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Open Letter to American Libraries

I did send this via email to AL, but I figure I might as well include it here:

Dear Editor,

Thank you very much for the feature articles on DVDs and videocassettes as
collection assets in libraries. All of the articles and columns dealing
with the subject were well-written and thoughtful. In fact, my major
complaint is that the November issue should have been larger in order to
deal with quetions/practices of video and DVD collections beyond the
public-services angles of all of the pieces.

Off the top of my head, such issues include:
* the acquisition and technical processing of DVDs and videotapes
* archival and preservation aspects, including migration from analog
cassettes to digital formats
* legal issues, especially with DVDs (which are theoretically covered
under the Digital Millennium Copyright Act)
* use in library programming
* post-MLS programs in archival moving images (such as the programs at

Thank you, though, for whetting my appetite.


(blah blah blah fishcakes, as they say at a certain television criticism site ...)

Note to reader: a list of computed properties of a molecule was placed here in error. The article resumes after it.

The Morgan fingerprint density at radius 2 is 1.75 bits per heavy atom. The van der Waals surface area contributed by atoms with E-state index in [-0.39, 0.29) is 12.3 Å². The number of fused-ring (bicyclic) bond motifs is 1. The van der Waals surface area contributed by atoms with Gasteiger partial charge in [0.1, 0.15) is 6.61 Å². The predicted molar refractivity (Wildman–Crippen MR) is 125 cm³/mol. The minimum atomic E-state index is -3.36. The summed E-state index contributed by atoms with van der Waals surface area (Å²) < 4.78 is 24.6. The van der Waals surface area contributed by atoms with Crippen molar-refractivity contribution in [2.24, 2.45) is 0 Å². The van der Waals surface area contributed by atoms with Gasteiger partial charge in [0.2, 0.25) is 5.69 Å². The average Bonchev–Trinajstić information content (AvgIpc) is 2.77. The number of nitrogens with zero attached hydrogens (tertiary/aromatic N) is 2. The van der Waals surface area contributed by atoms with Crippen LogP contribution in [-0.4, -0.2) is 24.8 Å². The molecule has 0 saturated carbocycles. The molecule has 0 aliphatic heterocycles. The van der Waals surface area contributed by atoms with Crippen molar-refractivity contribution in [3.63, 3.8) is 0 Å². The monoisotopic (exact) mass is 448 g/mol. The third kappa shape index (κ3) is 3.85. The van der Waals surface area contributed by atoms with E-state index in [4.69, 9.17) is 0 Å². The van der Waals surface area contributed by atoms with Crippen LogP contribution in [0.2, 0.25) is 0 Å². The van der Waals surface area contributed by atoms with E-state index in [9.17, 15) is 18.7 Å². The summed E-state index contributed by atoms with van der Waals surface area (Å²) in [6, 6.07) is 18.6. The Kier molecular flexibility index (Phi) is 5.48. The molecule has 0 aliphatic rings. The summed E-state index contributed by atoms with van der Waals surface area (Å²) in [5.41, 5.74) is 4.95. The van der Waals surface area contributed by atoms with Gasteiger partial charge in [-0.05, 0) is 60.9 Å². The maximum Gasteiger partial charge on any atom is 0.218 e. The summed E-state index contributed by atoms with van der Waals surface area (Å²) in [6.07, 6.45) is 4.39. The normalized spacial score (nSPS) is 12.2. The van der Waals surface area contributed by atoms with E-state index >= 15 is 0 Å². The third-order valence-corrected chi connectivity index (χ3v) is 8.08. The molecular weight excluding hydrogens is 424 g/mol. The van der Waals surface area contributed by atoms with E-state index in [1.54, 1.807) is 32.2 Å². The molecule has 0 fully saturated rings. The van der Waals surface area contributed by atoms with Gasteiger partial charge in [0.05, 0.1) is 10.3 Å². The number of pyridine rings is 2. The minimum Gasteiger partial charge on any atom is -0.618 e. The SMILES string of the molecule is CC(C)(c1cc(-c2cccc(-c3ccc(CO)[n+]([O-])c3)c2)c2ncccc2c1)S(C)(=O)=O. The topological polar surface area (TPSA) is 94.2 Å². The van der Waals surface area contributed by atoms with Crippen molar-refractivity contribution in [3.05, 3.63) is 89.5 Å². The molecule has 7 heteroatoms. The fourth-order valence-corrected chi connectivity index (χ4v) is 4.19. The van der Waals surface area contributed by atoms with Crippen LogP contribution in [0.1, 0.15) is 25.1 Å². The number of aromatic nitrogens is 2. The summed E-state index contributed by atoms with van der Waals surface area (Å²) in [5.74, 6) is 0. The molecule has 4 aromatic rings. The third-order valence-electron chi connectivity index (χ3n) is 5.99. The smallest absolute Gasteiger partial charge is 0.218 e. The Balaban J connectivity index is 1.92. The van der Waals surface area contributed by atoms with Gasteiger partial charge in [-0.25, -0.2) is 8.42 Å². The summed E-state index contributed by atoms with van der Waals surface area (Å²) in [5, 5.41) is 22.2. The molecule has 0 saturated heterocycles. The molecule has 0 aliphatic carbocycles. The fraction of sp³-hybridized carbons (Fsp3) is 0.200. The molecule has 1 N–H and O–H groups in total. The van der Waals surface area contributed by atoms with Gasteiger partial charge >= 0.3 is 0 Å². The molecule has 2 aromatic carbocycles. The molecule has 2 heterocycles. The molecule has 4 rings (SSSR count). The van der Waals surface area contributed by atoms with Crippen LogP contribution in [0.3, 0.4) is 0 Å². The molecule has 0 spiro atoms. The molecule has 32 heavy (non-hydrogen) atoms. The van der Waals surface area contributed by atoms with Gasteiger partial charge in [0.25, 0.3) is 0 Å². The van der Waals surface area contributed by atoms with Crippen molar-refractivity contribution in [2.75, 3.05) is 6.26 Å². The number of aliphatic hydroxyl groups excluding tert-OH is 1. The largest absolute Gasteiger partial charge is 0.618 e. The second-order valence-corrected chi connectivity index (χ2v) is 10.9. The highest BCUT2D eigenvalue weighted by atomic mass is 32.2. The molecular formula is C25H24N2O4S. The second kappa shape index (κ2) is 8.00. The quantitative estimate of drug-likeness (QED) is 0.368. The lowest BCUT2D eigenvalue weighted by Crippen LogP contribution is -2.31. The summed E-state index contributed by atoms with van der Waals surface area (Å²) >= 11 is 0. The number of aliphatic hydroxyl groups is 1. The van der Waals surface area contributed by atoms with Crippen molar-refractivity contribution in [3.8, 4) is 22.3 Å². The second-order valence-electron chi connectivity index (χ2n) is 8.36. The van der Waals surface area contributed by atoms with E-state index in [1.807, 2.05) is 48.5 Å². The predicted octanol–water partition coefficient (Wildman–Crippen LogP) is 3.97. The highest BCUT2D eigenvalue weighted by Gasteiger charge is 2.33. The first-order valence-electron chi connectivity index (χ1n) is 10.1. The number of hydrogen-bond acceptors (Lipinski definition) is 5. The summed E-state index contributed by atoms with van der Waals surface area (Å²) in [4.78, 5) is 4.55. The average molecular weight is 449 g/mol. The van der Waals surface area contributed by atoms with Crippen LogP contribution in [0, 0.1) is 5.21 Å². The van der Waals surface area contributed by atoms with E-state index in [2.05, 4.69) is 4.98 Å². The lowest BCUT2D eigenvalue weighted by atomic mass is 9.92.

If the letter sounds obsequious, it's because I was overcompensating: I was actually rather irritated about how much potential content was left out. I realize that it would not be an easy thing to scrap, say, the news or letters section or add 5-10 unscheduled pages, but it seems like the articles just scratched the surface (or to truly belabour the metaphor, never got below the subcutaneous layer).

I suppose that when I saw the cover, I was expecting a 'big picture' overview ... the picture wasn't as big as I thought it could or should be. A shame, that. However, it's probably just the frustrated film preservationist within me.


I see your point--but American Libraries is the magazine of the association/profession, not an in-depth journal. There's a pretty firm limit of 2,000 words for articles, and there's a real issue of overall page limits (when you print 64,000+ copies, each page costs real money).

I think the areas you mention all deserve discussion--but probably in some other journal or e-medium where length is less of an issue. (I don't know what the medium would be; the two feature authors might have some ideas.) AL really can't be the home for that kind of in-depth treatment of a particular topic.

You are right in that my expectations are probably too high. But what irked me wasn't what you call the lack of depth; I consider it a lack of breadth to the subject. None of the articles even mentioned the issues I wrote in my letter. To be far-too-honest and altogether unfair, the treatment of the theme struck me as being full of hype (or at the least, unalloyed optimism), and a little bit of "Okay, how do we deal with this?" would have been a nice touch (IMO).

Perhaps a sidebar of print and electronic resources for dealing with moving image collections would have mollified me. Or, I could just be cranky at having to read 10 years of Library Journal from the 1950s ...